Cats and the Conservation of Angular Momentum
How does a cat go from feet up to feet down in a falling reference frame without violating the conservation of angular momentum? (Huh?)
That’s the question posed by Destin, the engineer who goes by that name on the YouTube channel Smarter Every Day.
I couldn’t completely understand the answer, but Gigi the cat is more than cute … and she always lands on her feet. That would appear to be because she understands how not to violate any of the laws of physics as she proceeds on her descent (and, possibly, because it was her ancestors who invented those laws in the first place?).
If you manage to figure out the explanation (and even if, like me, you don’t), you’re ready to move on to Lesson Two, in which Gigi teaches NASA scientists how to change the direction in which the James Webb telescope will be able to point. (The Webb telescope is the astonishing replacement to the Hubble telescope, slated for launch a few years from now.)
Gigi offers another demonstration, starting about two minutes into the video. (Try to make it through the first two minutes in order to begin to understand the genius of feline physics.) Gigi, Destin explains, is able to flip 180 degrees from rest by rotating against herself. How she does this is a matter that’s been studied by scientists galore, neuroscientists to mathematicians to astrophysicists. (Just Google “flipping cats” for some of the papers that have been written about this.)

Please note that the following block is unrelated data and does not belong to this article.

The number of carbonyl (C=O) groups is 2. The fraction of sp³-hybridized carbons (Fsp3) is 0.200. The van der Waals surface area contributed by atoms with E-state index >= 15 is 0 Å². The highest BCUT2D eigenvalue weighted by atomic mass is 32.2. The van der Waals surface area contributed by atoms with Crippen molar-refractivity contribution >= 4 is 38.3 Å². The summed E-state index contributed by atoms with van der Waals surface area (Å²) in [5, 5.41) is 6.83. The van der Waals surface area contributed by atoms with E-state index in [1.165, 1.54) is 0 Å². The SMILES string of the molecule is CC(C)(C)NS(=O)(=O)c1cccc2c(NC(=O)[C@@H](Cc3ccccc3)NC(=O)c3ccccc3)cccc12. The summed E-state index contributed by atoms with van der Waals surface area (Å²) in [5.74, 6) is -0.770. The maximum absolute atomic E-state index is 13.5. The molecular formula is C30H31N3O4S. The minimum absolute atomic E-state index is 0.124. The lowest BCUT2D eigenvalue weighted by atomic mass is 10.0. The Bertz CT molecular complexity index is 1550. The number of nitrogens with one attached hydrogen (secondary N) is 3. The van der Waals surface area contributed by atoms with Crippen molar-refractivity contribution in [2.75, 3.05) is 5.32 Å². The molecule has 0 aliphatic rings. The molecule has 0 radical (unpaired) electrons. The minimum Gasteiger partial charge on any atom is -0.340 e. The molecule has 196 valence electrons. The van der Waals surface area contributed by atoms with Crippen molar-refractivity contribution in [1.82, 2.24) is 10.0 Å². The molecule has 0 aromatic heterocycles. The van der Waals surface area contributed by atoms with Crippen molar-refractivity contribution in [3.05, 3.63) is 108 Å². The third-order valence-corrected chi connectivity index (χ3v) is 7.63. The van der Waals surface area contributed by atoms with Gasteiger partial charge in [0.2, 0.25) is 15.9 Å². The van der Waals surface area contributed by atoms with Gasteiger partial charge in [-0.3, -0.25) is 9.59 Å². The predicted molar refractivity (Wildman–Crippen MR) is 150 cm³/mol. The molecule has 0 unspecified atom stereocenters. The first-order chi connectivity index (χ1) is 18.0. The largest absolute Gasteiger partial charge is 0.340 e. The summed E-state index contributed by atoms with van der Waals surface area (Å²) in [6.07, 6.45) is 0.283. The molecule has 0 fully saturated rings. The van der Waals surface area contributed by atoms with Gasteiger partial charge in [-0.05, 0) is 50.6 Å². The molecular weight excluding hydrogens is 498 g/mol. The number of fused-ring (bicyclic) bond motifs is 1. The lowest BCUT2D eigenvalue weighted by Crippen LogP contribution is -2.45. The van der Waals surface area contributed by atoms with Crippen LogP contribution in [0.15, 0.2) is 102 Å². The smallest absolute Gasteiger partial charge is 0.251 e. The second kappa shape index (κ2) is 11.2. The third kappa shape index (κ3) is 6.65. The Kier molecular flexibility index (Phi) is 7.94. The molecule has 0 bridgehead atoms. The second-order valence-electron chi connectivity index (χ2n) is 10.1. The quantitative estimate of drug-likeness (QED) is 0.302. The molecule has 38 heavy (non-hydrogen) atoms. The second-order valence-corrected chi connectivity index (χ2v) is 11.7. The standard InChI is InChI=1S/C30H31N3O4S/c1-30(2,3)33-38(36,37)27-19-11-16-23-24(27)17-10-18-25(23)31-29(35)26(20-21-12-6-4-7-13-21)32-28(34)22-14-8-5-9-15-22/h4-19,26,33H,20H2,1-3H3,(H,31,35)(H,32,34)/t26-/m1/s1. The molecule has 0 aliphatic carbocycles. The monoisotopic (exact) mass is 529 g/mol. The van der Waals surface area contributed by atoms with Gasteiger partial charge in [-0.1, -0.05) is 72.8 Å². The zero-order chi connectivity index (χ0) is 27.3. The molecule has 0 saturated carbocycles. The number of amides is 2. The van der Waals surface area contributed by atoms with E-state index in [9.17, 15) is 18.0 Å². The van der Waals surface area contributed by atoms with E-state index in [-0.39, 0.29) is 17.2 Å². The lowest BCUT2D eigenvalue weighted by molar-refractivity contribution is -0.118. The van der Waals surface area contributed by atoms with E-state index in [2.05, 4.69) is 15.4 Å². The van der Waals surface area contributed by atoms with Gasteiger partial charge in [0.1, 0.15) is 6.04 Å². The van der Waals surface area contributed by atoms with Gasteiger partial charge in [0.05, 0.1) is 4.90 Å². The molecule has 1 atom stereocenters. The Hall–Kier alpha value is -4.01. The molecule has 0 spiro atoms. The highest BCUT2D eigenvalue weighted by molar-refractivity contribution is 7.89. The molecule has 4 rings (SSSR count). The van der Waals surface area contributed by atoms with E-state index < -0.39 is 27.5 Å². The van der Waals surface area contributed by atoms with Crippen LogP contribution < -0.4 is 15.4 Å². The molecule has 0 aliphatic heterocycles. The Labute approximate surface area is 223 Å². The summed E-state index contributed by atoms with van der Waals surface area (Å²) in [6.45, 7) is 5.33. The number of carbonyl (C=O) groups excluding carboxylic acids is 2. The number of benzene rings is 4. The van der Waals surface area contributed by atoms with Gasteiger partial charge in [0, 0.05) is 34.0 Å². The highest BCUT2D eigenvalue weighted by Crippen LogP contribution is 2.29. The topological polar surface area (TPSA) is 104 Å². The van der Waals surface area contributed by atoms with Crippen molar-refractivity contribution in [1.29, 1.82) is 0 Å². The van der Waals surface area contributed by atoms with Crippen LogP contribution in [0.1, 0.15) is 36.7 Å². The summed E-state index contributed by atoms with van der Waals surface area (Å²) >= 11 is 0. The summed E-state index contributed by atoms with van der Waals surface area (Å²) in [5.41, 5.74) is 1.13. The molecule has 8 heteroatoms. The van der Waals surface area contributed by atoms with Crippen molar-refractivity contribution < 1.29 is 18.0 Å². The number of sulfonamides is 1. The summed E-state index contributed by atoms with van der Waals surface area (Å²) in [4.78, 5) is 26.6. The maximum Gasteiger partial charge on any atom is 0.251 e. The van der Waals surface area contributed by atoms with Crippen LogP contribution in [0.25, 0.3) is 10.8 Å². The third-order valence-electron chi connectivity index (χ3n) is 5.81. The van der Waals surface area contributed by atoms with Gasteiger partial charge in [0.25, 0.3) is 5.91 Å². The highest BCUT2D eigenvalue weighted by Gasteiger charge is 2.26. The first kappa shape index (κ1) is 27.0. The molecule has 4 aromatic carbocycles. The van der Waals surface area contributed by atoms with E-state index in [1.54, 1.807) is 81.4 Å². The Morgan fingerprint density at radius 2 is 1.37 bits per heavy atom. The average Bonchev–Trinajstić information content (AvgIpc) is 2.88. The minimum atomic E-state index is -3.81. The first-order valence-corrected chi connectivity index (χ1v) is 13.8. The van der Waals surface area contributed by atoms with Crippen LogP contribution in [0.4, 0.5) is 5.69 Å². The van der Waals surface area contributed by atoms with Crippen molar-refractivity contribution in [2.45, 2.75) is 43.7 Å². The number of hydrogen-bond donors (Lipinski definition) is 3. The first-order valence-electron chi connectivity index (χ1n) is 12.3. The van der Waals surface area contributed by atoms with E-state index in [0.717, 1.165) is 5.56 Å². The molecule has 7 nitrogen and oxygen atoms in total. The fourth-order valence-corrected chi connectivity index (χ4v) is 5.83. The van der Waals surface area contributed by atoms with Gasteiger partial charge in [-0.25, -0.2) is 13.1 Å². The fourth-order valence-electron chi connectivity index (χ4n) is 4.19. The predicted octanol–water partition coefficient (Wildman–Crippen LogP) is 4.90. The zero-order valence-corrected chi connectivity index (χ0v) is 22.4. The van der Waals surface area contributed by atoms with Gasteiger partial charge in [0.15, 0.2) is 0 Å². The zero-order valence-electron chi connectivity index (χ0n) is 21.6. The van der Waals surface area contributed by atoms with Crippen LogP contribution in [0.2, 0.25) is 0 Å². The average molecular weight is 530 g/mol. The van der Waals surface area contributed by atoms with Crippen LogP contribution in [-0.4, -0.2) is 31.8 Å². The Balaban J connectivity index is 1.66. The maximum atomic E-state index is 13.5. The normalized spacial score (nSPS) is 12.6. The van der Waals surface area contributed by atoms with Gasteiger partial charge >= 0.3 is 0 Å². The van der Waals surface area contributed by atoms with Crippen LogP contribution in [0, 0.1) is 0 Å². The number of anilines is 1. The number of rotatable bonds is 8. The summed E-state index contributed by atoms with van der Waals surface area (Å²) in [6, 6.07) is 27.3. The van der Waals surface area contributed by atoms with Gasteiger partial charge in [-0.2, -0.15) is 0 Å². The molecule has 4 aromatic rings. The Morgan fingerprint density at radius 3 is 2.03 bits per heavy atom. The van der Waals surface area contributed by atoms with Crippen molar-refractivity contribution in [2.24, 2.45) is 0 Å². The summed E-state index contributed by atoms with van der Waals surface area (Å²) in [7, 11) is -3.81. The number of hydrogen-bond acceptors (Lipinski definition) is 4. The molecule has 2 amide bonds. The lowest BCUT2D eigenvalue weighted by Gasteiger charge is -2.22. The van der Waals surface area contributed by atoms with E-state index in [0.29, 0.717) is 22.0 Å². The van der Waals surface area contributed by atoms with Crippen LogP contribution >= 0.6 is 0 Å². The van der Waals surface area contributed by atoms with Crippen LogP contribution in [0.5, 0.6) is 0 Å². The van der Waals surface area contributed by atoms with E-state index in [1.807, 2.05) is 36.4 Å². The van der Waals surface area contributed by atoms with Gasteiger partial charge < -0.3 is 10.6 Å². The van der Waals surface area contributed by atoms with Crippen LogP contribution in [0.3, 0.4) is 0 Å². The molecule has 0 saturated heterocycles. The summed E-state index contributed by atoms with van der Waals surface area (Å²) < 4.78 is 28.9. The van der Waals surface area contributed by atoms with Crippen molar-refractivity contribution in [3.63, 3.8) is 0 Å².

The James Webb telescope will be using things called reaction wheels (sort of like gyros) to enable the telescope to do what Gigi does naturally.
And if (again like me) you can’t figure out what reaction wheels do or what Dean Alhorn at the Attitude Components Lab at NASA’s Marshall Space Flight Center is explaining, you’ll at least get another cameo appearance of Gigi at the end of the video.